If we ask ourselves what is the special charm of our minister's discourse whieh makes us think him English, and prevents us from ever deeming either his sermons or his visits too long, we suppose the answer to be that he is blessed with that rarest of all faculties, the gift of profitable musing. He has an interesting way of meditating on common things, and bring, ing the deeper interests of life to bear apon the panorama of daily life. His heart has a look southward upon all the sunny aspects of nature. We remarked in a notice of his former volume, how much he used to love grass. It is said that he has recently removed from the country to a large city in Scotland. Now, in most weathers, a Seotch city is an awful sight to look upon. May the love of grass continue to flourish in his heart! It is a trial of faithful affection. The grass near great cities is not genuine. It has a roué, blasé, worn-out look. It does not ástand dressed in living green, but in dying brown. It is clothed in 3 thin deposit of smut; it oppresses rather than exhilirates the spirit of ay man who has spent years among

the verdure and beauty of country meadow-land. A man might soon forget what a field is who lived in London. We shall see what the effect of town life is upon our minister. There is far less of nature in this volume than in the former two. Perhaps it is a compensation that there is a fuller picture of human life. The essay on 'Future Years' is a master-piece. It reminds you of Mendlessohn's 'Songs without Words,' of Keller's “Reverie,' and of twenty other beautiful pieces of minor music; but there is a blessing within the charm. There is a quiet tone of holy wisdom which makes you promise never to forget the man that wrote that essay; you thank him again and again, and you wish that the life of all your neighbours could be rendered interesting to them by just such a pure habit of daily contemplation as he possesses and here exhibits. The interest of life depends partly upon its great objects and general methods, and partly upon the undergrowth of its habitual meditation. To possess a wise and happy faculty of constant musing, redeems life from half its waste; and we can conceive nothing better fitted to awaken and sustain such a faculty, than a pretty frequent study of the books of this admirable writer. They are written in nearly the best and purest English of the day. We will give one golden paragraph :

Your children will not always be children. Enjoy their fresh youth while it lasts, for it will not last long. Do not skim over the present too fast through a constant habit of onwardlooking. Many men of an anxious turn are so eagerly concerned in providing for the future, that they hardly remark the blessings of the present. Yet it is only because the future will some day be present, that it deserves any thought at all. And many men, instead of heartily enjoying present blessings while they are present, train themselves to a habit of regarding these things as merely the foundation on which they are to build some vague fabric of they know not what. I have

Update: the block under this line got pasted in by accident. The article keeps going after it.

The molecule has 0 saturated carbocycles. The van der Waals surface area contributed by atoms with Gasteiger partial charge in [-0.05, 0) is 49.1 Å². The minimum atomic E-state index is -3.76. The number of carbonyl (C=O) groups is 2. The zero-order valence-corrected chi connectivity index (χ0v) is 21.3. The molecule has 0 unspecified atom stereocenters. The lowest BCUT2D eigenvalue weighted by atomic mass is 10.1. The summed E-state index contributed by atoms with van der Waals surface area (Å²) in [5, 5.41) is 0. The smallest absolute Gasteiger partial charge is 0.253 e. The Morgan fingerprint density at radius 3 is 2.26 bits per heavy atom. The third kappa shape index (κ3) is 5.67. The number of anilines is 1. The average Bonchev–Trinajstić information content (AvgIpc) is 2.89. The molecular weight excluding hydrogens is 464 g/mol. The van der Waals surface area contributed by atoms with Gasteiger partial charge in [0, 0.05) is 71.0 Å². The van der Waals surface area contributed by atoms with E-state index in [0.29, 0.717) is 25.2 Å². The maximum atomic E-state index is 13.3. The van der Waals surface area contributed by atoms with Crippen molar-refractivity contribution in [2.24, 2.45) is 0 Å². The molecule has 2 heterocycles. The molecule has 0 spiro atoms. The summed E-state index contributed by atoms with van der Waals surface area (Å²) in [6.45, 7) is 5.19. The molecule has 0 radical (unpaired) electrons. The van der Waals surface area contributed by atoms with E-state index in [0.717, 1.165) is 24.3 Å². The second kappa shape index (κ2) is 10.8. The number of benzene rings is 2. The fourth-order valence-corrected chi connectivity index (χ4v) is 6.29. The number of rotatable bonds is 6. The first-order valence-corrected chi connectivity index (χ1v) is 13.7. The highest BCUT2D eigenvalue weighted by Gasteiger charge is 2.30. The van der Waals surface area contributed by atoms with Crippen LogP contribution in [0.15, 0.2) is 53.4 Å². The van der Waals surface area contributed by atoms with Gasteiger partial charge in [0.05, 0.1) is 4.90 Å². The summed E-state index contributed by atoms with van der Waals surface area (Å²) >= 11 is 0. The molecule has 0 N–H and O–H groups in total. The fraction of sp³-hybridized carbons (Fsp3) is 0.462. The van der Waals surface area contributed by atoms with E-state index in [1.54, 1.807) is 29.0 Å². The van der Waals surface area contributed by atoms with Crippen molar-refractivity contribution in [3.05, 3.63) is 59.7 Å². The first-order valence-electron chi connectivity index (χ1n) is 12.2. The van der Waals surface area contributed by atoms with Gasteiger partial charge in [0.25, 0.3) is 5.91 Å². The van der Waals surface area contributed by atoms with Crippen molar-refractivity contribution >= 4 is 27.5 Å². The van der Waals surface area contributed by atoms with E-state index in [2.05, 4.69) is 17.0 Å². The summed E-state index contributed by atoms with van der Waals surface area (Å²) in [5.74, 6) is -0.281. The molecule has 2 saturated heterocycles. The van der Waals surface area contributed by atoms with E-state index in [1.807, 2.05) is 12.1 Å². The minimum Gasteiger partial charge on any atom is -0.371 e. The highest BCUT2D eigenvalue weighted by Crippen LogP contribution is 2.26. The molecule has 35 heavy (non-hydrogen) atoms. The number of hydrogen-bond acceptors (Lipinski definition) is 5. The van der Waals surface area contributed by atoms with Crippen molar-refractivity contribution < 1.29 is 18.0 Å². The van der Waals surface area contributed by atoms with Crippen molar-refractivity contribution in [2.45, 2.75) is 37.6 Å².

known a clergyman who was v fond of music, and in whose to the music was very fine, who seemed incapable of , enjoying its solemn beauty as a thing to be enjoyed while passing, but who persisted in regarding each beautiful strain merely as a promising indication of what his choir would come at some future time to be. It is a very bad habit, and one which grows unless repressed. You, my readers, when you see your children racing on the green, train yourselves to regard all that as a happy end in itself. Do not grow to think that these sturdy young limbs promise to be stout and serviceable when they are those of a grown-up man; and rejoice in the smooth little forehead, with its curly hair, without any forethought of how it will look some day when overshadowed (as it is sure to be) by the great wig of the Lord Chancellor. Good advice: let us all try to take it. Let all happy things be enjoyed as ends, as well as regarded as means. Yet it is in the make of our nature to be ever onward-looking, and we cannot help it.'

Words of Comfort for Parents bereared of Little Children. Edited by WILLIAM Logan, of Glasgow. Nisbets. 1861.

This book supplies a large number of extracts in prose and verse from pieces on the death of children, and will, doubtless, be found valuable by the sorrowful persons for whom it is designed. The expression of our emotions is always sought for both in o and grief, and here is every variety of passionate lamentation over departed children. To us the chief interest of the book is the noble preface on infant salvation, by the eloquent Dr. Anderson, of Glasgow, and from this introduction we extract the following passages, warning the reader that they are the composition of a Scotchman, who ought to know the things whereof he affirms. If the same things had been said by an Englishman respecting Scottish theology, they would at once have been de

nounced as the offspring of Southern prejudice :- *It was well for the fore-described

mother that it was recently she came

forth from Popedom on her pilgrimage in quest of her infant among Protestants. I speak especially of the Protestantism of Scotland. Even so late as sixty years ago, unless she had chanced to enter at some singular corner, she would have found it better for her heart to return to Rome, and quiet her anxieties as she best could, with the reflection that the Popish Limbo was not so woeful as the Protestant Hell. Our Protestantism, commencing with the Sovereign decree of Election, equitably assigned to those who died in infancy their proportional share of the mercy, but not less equitably their proportional share of the judgment—the judgment of reprobation or preterition; so that calculating the infants' share by that of the adults', as manifested in faith and a holy life, there was left a vast multitude who perished eternally. Parental affection early demanded, and easily obtained the modification, that the whole of such children of pious parents as died in infancy should be included in the decree of salvation. With this the heart of Scottish Protestantism for a long time remained satisfied. . With the exception of those born of pious parents, and the proportion saved by the general decree, all the rest, in millions upon millions, were doomed to everlasting woe. For two centuries and a-half after the Reformation this was the prevailing dogma. And when fifty years ago, Common Sense, warming into life out of its dreadful torpidity, began to vindicate the character of God, the rights of Christ, and the feelings of humanity, it was with he: sitancy and bated breath, and amid suspicions of their soundness in the faith, that a few voices were heard suggesting the possibility that all who die in infancy are saved. The question was agitated in this form for a considerable time, and Common Sense gained ground. About forty years ago, when he who sketches